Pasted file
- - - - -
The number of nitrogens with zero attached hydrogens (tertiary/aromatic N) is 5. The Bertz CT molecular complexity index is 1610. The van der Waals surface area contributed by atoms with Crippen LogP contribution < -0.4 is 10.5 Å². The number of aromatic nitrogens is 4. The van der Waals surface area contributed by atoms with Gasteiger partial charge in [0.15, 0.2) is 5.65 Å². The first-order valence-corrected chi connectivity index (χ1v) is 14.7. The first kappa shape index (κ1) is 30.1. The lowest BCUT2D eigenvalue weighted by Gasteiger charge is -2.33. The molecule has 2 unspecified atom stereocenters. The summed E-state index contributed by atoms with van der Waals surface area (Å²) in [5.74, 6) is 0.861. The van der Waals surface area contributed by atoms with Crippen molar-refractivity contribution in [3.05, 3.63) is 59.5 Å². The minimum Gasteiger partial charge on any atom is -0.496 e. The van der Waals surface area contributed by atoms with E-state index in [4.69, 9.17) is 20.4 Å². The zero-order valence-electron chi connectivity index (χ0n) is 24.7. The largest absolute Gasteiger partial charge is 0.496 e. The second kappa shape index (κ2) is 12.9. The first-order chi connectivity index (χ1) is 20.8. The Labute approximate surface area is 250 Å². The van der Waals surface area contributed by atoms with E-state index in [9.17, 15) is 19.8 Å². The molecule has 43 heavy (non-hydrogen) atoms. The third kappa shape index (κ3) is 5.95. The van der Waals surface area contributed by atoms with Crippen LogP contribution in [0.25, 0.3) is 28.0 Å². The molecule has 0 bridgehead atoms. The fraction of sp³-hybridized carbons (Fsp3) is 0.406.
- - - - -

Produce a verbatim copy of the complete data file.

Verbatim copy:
The number of nitrogens with zero attached hydrogens (tertiary/aromatic N) is 5. The Bertz CT molecular complexity index is 1610. The van der Waals surface area contributed by atoms with Crippen LogP contribution < -0.4 is 10.5 Å². The number of aromatic nitrogens is 4. The van der Waals surface area contributed by atoms with Gasteiger partial charge in [0.15, 0.2) is 5.65 Å². The first-order valence-corrected chi connectivity index (χ1v) is 14.7. The first kappa shape index (κ1) is 30.1. The lowest BCUT2D eigenvalue weighted by Gasteiger charge is -2.33. The molecule has 2 unspecified atom stereocenters. The summed E-state index contributed by atoms with van der Waals surface area (Å²) in [5.74, 6) is 0.861. The van der Waals surface area contributed by atoms with Crippen molar-refractivity contribution in [3.05, 3.63) is 59.5 Å². The minimum Gasteiger partial charge on any atom is -0.496 e. The van der Waals surface area contributed by atoms with E-state index in [4.69, 9.17) is 20.4 Å². The zero-order valence-electron chi connectivity index (χ0n) is 24.7. The largest absolute Gasteiger partial charge is 0.496 e. The second kappa shape index (κ2) is 12.9. The first-order chi connectivity index (χ1) is 20.8. The Labute approximate surface area is 250 Å². The van der Waals surface area contributed by atoms with E-state index in [9.17, 15) is 19.8 Å². The molecule has 43 heavy (non-hydrogen) atoms. The third kappa shape index (κ3) is 5.95. The van der Waals surface area contributed by atoms with Crippen LogP contribution in [0.25, 0.3) is 28.0 Å². The molecule has 0 bridgehead atoms. The fraction of sp³-hybridized carbons (Fsp3) is 0.406.